Mother Ross traveled widely, but she especially loved the Kansas plains. In later years she gave retreats that mixed traditional Catholic wisdom with American practicality. She told retreatants, for example, "Always remember that every day is a new year. We needn't wait for the first of January." On April 2, 1895, after sixty-three years a nun, Mother Ross died at the motherhouse she had built. By then, her community had over three hundred Sisters.
Women religious are Catholic America's unsung heroes and Mother Ross is but one example. Many of them became the first female college presidents, hospital administrators, and social workers in North America (and elsewhere). Catholics and non-Catholics alike admired their determination, ability, and compassion. One western newspaper said of a group of nuns who nursed the sick during a local epidemic: "The idea of danger never seems to have occurred to these noble women; self was lost sight of."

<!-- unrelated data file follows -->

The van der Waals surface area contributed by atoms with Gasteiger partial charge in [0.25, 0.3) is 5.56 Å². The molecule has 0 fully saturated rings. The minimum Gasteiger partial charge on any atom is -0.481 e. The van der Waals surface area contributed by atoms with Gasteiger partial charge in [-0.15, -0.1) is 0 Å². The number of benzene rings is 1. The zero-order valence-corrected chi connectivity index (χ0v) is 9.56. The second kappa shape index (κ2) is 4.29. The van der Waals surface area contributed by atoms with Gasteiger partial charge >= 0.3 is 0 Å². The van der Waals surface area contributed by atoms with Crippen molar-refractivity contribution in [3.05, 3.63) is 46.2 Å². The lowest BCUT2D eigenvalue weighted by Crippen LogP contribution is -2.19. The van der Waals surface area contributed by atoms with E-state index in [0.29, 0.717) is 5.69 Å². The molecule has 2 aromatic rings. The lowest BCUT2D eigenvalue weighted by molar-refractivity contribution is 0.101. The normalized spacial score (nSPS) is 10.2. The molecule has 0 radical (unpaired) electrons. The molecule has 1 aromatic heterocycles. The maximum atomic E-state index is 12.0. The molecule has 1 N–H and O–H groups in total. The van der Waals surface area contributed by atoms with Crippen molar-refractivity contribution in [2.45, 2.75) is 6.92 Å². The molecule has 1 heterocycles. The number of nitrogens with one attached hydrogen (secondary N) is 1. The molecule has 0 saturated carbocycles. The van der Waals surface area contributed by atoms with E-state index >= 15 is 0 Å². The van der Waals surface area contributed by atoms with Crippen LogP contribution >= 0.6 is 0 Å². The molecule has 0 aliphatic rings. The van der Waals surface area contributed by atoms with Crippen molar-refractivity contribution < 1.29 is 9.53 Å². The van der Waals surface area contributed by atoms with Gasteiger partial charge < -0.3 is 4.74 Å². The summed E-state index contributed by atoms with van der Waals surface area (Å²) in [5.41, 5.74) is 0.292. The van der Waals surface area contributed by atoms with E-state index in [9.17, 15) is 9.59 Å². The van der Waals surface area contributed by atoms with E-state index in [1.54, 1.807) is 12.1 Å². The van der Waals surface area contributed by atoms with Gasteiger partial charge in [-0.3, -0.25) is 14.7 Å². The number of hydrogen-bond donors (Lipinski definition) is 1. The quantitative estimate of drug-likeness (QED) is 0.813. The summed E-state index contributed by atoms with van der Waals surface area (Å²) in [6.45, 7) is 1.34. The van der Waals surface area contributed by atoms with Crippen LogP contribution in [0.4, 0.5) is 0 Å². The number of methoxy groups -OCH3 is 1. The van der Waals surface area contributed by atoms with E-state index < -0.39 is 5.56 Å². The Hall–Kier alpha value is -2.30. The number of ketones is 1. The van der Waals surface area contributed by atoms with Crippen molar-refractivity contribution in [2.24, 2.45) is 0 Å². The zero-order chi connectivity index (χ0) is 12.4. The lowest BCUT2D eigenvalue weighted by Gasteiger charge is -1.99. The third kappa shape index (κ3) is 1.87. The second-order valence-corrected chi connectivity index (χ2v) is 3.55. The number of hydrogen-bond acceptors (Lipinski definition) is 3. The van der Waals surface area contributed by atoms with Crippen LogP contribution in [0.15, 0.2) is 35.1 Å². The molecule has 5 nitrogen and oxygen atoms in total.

"What can a woman do?"
Mother Xavier Ross' whole life and legacy is a fine response to her father's question.